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Crazymotive, thanks for that but the biggest problem I have is the short duration of the vibrations. By the time I pick up the instrument and bow, the ringing has stopped
Ah, okay... I see what you mean. The tone dies down quick as the vibrations dampen. Over the years I've tuned to pitch pipes, piano keys, other instruments, electronic and computer tuners, my own strings, but I've never actually tuned via a tuning fork. I assume you're tuning fork is an A/440 ? Only thing I can think of is perhaps if you can manage to keep the violin in playing position with the bow close at hand, strike the fork and very quickly grab the bow and compare your note to the tuning forks. Or perhaps you can get a sense of intonation by plucking the string and comparing to the fork rather than bowing. I used to tune that way sometimes.
Beyond that I am not sure. Perhaps Fiddlerman or another experienced violinist can give some suggestions. I would be curious to learn more about using a tuning fork as well.
after you strike the fork, place it next to the violin it will resonate throught the violin get a tuning fork with a ball on the end and hold it against the violin with your left hand while drawing the bow across the A.
Thats what I use to do before i started using FM s tuner on line.
No matter where you go, there you are!
I usually use the piano for the G then just open tune the other strings by ear. I pluck the string. This allows me to make a quick adjustment while the violin is in a position that will allow me to tume it. In my limited experience, this also gives me a more accurate tune. Using the bow pulls the string sharp and if i'm not perfect on my draw it can be a hair off.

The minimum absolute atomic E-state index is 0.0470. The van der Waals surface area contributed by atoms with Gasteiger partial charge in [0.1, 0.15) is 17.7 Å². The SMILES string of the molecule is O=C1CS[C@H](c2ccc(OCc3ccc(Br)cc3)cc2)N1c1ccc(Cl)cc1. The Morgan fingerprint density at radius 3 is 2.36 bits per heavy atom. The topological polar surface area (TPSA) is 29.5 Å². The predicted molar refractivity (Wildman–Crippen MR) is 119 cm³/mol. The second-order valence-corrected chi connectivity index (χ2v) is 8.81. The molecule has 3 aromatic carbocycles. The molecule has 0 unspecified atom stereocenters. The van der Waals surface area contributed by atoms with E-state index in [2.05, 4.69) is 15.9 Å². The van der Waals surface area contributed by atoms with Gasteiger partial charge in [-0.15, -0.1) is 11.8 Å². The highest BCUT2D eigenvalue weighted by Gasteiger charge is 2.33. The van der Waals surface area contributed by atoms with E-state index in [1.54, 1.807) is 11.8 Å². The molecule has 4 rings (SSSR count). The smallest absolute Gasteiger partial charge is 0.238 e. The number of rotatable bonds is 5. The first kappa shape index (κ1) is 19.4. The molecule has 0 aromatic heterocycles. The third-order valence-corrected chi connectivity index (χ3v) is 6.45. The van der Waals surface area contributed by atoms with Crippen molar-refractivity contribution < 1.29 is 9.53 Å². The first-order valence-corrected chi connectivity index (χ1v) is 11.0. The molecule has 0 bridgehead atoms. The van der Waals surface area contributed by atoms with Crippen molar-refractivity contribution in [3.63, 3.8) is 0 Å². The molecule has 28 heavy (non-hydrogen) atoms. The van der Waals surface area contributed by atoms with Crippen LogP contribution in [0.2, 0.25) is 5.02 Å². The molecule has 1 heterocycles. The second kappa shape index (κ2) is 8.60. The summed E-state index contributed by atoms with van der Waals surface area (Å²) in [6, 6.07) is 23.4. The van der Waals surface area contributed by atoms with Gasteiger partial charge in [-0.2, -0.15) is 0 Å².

Also, it will help you to sing the note you are tuning. Hit the tuning fork, humm or sing the note while you tune. it will help your ear and help you keep that refference for tuning.
Latebloomer, my left hand is already occupied with turning the pegs. I think it is reasonable to expect a continuous tone while tuning the 'A' because Ruggiero Ricci advocates the use of open string drones in the beginning phase of left hand development. eg. he advocates single finger glissando scales on one string along with a reference tone to measure against. I just don't know what professional players actually typically do without oboe, piano on the road?
If I had to use a tuning fork I would probaly quit because like Terry Im kind of tone hindered. I use an electronic tuner and am saved by it, and it came with my violin. Not that they are expensive. That is the only way I am able to tune my violin and I still have trouble ( like tuning an octave to high).
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